VISALIA – Giving Tuesday may have grabbed headlines across the nation last week, but for a few local non-profits, the day after might be known as Cashing Wednesday. On Nov. 29, four local non-profits received a total of $65,000, the largest donation ever given out by the G for Kids Foundation, in a brief ceremony in the showroom of Nissan of Visalia on Ben Maddox Way.
Don Groppetti, CEO of Groppetti Automotive Family, presented checks of $25,000 to the Visalia Gindick Boys & Girls Club and Visalia Emergency Aid Council, $10,000 to the Visalia-based Golden State YMCA and $5,000 to the Happy Trails Riding Academy in Tulare.
“I asked all of these employees to be here today because this is really their donation,” Groppetti said. “We couldn’t do any of the charitable donations through the foundation if it wasn’t for their hard work.”
Groppetti said the foundation has been supporting the Visalia Boys & Girls Club ever since G for Kids was established by he and his wife in 2008 but that his family had donated to the club since moving here more than 20 years ago. Galen Quenzar, executive director of the Boys & Girls Club of the Sequoias, accepted the check and said the money would be used to help the site continue to serve more than 450 children.
“These kids don’t have a lot of opportunities in life and often don’t live in the greatest situations,” Quenzar said. “This money helps create opportunities for those kids to thrive in a safe environment.”
In addition to Visalia, the Boys & Girls Club of the Sequoias currently serves youth in the communities of Visalia, Tulare, Ivanhoe, Farmersville, Exeter, Porterville and Strathmore. In 2016 BGCS reached over 3,500 youth throughout Tulare County providing them with meaningful mentoring with caring staff and participation in life changing programs. To learn more about the Boys & Girls Clubs of the Sequoias, or to support its youth-focused programs, visit the web site at www.bgcsequoias.org or call 592-4074.
Simon Helyer, director of camping for Golden State YMCA, said the generous gift of $25,000 will subsidize costs for low income children to attend Camp Sequoia Lake. The “Camperships” provided $100,000 in fees for children to attend the campground, which offers a family camp, music camp, skate camp, youth camp and teen camps along with a Counselor in Training program. The common features of each camp include swimming, kayaking, paddle boarding, mountain biking, ropes course, zip line and rock climbing. Each camp has trained camp staff and trained medical staff.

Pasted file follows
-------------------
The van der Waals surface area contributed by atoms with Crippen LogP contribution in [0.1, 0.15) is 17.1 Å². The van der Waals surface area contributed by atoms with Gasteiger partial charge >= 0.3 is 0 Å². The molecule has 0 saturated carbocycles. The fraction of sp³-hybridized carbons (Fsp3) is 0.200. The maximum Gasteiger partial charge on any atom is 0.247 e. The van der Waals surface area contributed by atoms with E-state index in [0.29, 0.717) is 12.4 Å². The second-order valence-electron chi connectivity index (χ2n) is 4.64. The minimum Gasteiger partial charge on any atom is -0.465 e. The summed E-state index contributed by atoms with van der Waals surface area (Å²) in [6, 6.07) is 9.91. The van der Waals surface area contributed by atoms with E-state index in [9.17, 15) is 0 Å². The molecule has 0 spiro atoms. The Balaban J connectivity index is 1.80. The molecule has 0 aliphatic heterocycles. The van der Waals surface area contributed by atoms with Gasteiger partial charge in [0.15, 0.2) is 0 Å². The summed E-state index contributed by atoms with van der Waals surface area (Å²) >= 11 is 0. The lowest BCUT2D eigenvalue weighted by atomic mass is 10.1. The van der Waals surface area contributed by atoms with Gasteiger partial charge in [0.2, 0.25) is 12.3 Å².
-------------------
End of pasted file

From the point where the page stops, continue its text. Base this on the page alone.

Another $25,000 check was given to the Visalia Emergency Aid Council (VEAC), which offers food, clothing, personal care items and household products to low income residents of Visalia, Goshen and Ivanhoe. The facility served more than 17,000 children in 2016. VEAC’s current food pantry was built in the 1940s to assist about 200 families, far less than the 1,100 families it now serves each month. Executive Director Liz Wynn said the 3,000-square foot facility has a leaky roof, inadequate storage space, no heating or air conditioning and it doesn’t meet current building codes.
“We are cramped for space,” Wynn said. “We are no longer large enough to serve the community so we are building a new facility.” Wynn said the money is part of campaign to raise $500,000 to construct a larger, more modern food pantry to meet the needs of a growing area. To donate to the VEAC’s building fund, visit veac.org.
Groppetti said his family has been a longtime supporter of Happy Trails Riding Academy as well. Leslie Gardner, executive director for the equine therapy program, said the $5,000 her organization received will help match last year’s accomplishments of providing 2,400 therapy rides and 11,000 hours of therapeutic work for children. “No child is ever turned away for their inability to pay,” Gardner said. For more information on the program, visit happytrailsridingacademy.org or call 559-688-8685.
Groppetti said he and his wife Shelly have always tried to give back to the community since moving in Visalia in 1993. But in order to ensure that the charitable funding continues in perpetuity, the coupled decided to establish the G for Kids Foundation in 2008. “We have many reasons for formalizing our efforts, primarily we felt the importance to show our children the need to participate in that ‘sense of community’, that feeling that makes our area such a great place to live, work and contribute,” he wrote in a letter on the foundation’s web site, gforkids.com.